It was a steep learning curve for the new business owner as she busied herself with creating the menu, collating orders, buying the ingredients, packing and lastly, finding the best route to deliver orders.
All of these had to be learned from scratch.
One of the biggest challenges Lim faced when starting out was taking a multitude of orders through social media direct messages.
It was so prone to human error and so inefficient, she observed.
Another struggle: Getting food delivered. At one point, Lim had to resort to roping in her friends with cars so that her orders could be delivered on time.
But one year on, Lim and her two full-time staff members are able to run the operation from start to finish without hiccups.
With the help of Singapore Global Network, she’s been able to connect with the Singaporean community in San Francisco, gaining more traction for her business.
Today, Dabao Singapore receives about 60 orders a day, and Lim comes up with new dishes to add to the menu bi-weekly.
People overseas want authentic Singapore food
A common refrain among Singaporeans when discussing Singaporean food overseas is: “So expensive!”
That’s true. Unlike the streets of Katong, you might be hard pressed to find S$3 laksa in Vancouver or San Francisco.
Lim’s laksa costs USD$20 and she’s not ashamed to justify the price tag. Food businesses have to make a living too, she said:
“They're not out there to rip you off, they need to make a living, pay rent, pay their staff, buy expensive groceries.”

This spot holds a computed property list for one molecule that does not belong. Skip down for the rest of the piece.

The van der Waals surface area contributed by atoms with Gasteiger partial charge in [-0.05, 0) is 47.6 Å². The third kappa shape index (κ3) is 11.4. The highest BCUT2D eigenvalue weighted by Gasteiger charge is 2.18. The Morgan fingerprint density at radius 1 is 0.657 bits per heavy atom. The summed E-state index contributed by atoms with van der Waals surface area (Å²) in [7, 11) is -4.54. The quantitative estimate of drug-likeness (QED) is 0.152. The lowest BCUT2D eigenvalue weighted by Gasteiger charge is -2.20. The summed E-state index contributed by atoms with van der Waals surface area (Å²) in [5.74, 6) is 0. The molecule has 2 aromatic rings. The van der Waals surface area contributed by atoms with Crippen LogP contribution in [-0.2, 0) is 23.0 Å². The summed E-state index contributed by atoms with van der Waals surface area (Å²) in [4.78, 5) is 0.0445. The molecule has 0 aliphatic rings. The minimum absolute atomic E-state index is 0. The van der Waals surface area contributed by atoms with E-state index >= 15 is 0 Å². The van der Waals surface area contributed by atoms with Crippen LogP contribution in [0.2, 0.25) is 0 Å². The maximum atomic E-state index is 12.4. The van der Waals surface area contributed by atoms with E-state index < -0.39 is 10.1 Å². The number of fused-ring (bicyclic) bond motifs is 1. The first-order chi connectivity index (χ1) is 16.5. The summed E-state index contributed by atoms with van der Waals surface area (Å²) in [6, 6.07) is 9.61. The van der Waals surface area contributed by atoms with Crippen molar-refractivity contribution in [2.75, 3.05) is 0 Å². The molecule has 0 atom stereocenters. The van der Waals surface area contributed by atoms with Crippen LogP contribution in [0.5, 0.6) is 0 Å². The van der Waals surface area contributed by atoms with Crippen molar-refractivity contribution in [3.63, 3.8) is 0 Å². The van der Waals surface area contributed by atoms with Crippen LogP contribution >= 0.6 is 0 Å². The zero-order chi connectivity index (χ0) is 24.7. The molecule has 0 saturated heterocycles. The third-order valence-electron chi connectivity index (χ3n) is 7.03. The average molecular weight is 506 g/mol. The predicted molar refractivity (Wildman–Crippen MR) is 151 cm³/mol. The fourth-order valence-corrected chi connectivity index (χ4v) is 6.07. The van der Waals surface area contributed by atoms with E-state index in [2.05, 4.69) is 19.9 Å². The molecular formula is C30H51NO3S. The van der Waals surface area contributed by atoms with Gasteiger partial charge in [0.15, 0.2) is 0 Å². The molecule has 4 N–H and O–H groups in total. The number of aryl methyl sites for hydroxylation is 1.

A portion of the earnings from Dabao Singapore goes into paying for Lim’s staff’s wages, which range from USD$20 (S$27) to USD$26 (S$35) — higher than the minimum wage in San Francisco.
A lot of money goes into procuring the ingredients needed for her dishes too, many of which are uncommon spices which can only be found in certain markets in San Francisco.
There’s always the option of cutting corners or adapting her food to Western taste buds but Lim insists on cooking her food the way hawkers cook them in Singapore because she believes in keeping the taste of hawker food real.
Besides, she added, people are more well-travelled nowadays and can tell what’s authentic and what’s not.
Once, she had a Caucasian customer come up to her, asking for Singapore Chilli Crab that they tried when vacationing in Singapore.
So what can we expect from Emily and Dabao Singapore in the future?
Well, aside from sharing Singaporean cuisine, Lim wants to represent this little red dot overseas.
“I want to help bring Singapore up and be an advocate for the hawker food culture. I will be on more TV shows in America and I will purposefully do Singapore food so that more people are exposed to that.”
Stories of Us is a series about ordinary people in Singapore and the unique ways they’re living their lives. Be it breaking away from conventions, pursuing an atypical passion, or the struggles they are facing, these stories remind us both of our individual uniqueness and our collective humanity.
Top images via Emily Lim & Dabao Singapore. Quotes were edited for clarity.